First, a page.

Fifteen years ago, a group of men and women built a house on Ivana Franka street in the Ukrainian town of Vynnyky. The house was created in order to help the homeless and people with a history of substance abuse. There is room to sleep, to eat, to bathe and to work. The community calls itself ‘Oselya’, or ‘Оселя’, meaning home. The residents of this place call themselves the ‘Oselyata’.
Right now, around twenty men, three women and two children — one born on the premises — live in the home of Oselya. They live together in harmony, sharing bedrooms and having breakfast, lunch, and dinner together. They are not allowed to drink or have sex. They work. They follow a daily schedule. And they have a weekly meeting every Monday morning. The Oselyata run most things by themselves.
Photographer Robin Alysha Clemens and writer Lisa Weeda visited Oselya multiple times over a two-year period to make a documentary photo project about the Oselyata. They slept in the house, helped in the kitchen, worked in the second hand store, were part of a fashion show, cleared out trucks full of collected clothes, and had breakfast, lunch and dinner with the residents. They published and distributed a free newsprint magazine about the community, and they presented exhibitions of the story in Ukraine and The Netherlands. All of the quotes in the photo captions come from interviews with the residents.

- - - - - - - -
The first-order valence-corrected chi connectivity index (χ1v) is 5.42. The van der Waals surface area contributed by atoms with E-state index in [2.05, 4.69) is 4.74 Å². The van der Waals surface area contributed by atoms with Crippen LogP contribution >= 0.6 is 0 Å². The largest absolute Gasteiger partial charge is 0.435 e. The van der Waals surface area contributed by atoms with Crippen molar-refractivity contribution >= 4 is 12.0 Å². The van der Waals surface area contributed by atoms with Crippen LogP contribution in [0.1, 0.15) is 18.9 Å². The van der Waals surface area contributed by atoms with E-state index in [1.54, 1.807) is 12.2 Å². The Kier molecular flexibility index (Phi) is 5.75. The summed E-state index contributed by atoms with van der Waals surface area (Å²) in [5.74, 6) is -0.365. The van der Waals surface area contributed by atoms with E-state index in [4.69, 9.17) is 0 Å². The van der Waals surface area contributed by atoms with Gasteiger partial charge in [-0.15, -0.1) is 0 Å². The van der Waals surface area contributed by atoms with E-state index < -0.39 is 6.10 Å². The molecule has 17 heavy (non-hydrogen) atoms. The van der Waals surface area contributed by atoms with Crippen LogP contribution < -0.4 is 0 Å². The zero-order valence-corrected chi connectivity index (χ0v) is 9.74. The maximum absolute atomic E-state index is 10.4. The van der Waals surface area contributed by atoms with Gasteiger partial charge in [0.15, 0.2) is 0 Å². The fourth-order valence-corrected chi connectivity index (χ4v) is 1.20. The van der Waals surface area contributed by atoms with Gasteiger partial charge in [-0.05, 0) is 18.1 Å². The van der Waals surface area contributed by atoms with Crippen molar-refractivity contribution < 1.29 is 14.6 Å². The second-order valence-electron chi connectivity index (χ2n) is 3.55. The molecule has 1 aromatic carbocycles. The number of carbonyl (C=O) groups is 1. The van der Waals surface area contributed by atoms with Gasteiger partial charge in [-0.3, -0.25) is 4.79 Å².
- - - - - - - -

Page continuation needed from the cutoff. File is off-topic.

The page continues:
Oselya is part of the international Emmaus network, a solidarity-based movement that consists of multiple residential communes and second-hand stores all over the world. You can learn more about the community, and show your support with a donation, at the community website.